Google and Oracle continue to tussle over a potentially damaging email in the ongoing lawsuit over alleged Java patent violations in the Android mobile OS.
"What we've actually been asked to do by [Google co-founders Larry Page and Sergey Brin] is to investigate what technical alternatives exist to Java for Android and Chrome," Google engineer Tim Lindholm wrote in the August 2010 email to Android chief Andy Rubin. "We've been over a bunch of these, and think they all suck. We conclude that we need to negotiate a license for Java under the terms we need."
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Google had tried to get the email redacted on grounds it was subject to attorney-client privilege and that Oracle had revealed it in violation of a protective order, but Judge William Alsup disagreed, and ruled that it should remain public.
"In an extraordinary act of defiance" of Alsup, Google has since failed to reproduce 12 documents related to the email, Oracle said in a letter jointly filed with Oracle Saturday in U.S. District Court for the Northern District of California.
In the letter, Google and Oracle laid out their respective positions on the email. Ten of the documents are drafts of the "inculpatory," or incriminating email, and two are copies of the version sent, Oracle said.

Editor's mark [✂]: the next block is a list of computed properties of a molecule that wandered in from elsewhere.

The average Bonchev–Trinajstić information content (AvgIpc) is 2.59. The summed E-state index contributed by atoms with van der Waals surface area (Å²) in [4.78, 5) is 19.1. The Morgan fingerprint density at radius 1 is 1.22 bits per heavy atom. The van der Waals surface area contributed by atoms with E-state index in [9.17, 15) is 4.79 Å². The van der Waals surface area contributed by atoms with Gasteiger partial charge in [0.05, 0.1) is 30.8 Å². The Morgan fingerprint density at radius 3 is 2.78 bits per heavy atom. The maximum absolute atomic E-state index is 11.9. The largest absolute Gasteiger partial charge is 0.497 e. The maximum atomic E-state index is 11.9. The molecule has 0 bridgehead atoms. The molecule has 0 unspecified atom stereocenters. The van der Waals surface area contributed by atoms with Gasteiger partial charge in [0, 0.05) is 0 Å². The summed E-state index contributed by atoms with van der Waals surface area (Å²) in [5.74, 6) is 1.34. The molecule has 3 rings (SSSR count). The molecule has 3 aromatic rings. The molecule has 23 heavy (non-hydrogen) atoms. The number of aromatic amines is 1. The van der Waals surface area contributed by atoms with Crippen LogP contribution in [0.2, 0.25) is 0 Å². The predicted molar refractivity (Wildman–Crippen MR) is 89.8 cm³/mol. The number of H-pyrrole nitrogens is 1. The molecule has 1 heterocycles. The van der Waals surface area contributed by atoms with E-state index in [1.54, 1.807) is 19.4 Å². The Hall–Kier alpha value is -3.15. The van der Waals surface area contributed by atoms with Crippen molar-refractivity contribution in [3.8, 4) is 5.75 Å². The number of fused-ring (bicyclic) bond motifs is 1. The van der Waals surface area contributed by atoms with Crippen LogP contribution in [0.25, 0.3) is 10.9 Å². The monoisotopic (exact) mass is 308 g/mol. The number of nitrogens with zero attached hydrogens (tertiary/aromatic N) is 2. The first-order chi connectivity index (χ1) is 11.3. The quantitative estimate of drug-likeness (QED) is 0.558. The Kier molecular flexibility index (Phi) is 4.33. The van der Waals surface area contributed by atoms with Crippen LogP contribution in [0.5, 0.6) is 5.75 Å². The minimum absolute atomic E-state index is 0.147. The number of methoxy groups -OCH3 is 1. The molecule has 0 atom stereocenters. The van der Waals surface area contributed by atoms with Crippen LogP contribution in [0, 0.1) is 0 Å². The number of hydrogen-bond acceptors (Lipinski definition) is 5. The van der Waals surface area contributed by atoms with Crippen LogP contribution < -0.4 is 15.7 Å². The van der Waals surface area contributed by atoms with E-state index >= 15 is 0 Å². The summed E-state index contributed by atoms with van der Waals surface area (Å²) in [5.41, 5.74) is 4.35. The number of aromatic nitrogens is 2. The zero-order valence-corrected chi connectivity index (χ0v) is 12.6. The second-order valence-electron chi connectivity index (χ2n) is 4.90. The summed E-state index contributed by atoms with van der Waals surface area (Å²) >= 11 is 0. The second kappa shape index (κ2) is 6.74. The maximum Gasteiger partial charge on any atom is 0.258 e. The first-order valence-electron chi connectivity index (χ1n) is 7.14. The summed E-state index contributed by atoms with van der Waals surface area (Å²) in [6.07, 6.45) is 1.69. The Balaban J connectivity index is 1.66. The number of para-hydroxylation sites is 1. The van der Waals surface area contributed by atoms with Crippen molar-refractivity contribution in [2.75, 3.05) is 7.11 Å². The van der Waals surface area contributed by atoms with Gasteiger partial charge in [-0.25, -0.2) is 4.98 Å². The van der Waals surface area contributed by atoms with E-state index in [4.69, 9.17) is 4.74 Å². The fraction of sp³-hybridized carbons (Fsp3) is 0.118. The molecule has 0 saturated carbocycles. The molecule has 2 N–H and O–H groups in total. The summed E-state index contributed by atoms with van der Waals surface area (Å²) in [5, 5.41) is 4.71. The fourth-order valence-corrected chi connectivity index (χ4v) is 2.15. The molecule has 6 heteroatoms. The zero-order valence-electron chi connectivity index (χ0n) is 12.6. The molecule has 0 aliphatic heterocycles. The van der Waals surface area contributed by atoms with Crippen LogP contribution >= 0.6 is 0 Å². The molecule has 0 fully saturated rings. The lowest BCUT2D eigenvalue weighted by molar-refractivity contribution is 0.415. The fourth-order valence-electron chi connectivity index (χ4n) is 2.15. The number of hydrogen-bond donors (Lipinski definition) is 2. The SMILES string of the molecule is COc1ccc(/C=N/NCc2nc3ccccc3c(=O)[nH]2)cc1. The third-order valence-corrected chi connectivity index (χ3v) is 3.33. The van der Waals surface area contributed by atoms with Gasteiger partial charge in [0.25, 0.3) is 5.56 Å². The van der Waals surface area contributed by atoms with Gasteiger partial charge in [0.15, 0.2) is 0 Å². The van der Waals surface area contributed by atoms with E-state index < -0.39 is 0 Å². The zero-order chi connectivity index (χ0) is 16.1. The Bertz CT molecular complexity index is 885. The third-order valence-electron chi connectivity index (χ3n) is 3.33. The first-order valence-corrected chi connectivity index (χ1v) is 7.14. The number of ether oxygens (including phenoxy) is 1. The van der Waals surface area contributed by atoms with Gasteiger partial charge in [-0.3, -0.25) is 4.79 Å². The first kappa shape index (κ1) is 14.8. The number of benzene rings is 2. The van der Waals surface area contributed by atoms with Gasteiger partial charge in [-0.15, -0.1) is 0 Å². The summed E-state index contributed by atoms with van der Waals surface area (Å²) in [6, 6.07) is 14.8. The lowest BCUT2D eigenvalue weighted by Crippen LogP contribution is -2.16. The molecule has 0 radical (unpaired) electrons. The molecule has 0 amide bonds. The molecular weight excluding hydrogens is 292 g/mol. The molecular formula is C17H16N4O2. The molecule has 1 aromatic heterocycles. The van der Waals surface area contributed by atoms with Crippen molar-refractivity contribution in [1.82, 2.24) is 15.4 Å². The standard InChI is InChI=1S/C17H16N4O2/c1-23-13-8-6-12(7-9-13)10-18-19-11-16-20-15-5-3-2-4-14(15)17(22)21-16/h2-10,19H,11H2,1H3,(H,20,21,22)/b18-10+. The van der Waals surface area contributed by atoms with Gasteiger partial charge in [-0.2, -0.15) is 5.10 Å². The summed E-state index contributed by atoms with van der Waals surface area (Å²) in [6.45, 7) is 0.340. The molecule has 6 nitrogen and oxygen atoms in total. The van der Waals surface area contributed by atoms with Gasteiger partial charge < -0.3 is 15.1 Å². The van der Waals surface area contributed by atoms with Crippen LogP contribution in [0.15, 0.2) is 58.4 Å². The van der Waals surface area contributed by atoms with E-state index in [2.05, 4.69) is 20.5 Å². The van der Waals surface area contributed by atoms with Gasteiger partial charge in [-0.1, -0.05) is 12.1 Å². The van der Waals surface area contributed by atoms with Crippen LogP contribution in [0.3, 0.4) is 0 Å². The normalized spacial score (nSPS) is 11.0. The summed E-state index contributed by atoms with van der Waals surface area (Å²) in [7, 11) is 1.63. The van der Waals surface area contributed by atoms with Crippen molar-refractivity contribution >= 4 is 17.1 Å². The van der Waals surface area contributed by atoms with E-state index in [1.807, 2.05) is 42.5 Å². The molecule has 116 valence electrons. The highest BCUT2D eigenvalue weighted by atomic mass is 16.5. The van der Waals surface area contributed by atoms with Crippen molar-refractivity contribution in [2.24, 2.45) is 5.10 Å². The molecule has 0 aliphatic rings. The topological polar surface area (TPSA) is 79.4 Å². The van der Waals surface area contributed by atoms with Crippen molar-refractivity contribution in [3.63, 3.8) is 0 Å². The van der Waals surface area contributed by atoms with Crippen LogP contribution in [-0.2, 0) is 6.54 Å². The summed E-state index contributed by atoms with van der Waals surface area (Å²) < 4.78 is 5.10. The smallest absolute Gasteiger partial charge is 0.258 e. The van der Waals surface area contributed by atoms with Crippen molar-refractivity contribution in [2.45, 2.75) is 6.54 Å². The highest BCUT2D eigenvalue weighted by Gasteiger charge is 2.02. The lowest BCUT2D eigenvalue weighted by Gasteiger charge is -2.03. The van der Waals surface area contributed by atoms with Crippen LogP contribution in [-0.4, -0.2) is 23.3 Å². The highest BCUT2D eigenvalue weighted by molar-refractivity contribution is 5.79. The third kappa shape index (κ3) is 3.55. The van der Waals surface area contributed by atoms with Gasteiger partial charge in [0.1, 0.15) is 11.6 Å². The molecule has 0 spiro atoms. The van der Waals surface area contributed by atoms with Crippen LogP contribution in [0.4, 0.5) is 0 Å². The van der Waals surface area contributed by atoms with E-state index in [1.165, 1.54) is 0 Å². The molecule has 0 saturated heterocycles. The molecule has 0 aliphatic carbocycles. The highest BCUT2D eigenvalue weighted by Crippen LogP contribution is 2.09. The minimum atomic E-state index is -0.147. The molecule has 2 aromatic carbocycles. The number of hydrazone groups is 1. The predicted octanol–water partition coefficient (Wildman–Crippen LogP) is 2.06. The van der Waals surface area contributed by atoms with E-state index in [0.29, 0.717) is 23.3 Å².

Google only claimed the email was privileged after Alsup suggested it would prove troublesome to its defense at trial, Oracle added.
"Nothing in the Lindholm document indicates any legal advice or attorney work product. Instead, it reflects a sophisticated and experienced engineer's blunt and candid assessment that Google had no good alternatives to Java, and that Google needed a license from Oracle for its use of Java," Oracle said.
But Google tells a different story in the joint letter filed Saturday.
The various drafts of Lindholm's email were generated by an autosave function while he was "drafting a clearly privileged email to Google in-house counsel Ben Lee," Google said. "The only reason those drafts don't list Lee as a recipient is because filling in the list of recipients (the "To" line) was the last thing Mr. Lindholm did."
"Imagine that you are writing a letter to your lawyer and to others who have been tasked by lawyers with investigating facts relating to an anticipated lawsuit," Google added. "Eager to set down your thoughts, you draft the substance of the email first, leaving the 'To' line empty. When you are satisfied with the draft, you loop back to the 'To' field and begin to fill in the names. You add the lawyer's name last."
"Unsurprisingly, those snapshots--all taken in rapid succession within a few seconds or minutes of each other--show that no one was listed in the 'To' field, because you filled that in last," Google said. "Only the final version--the one you actually send--shows all recipients, including the lawyer, and bears a privilege warning."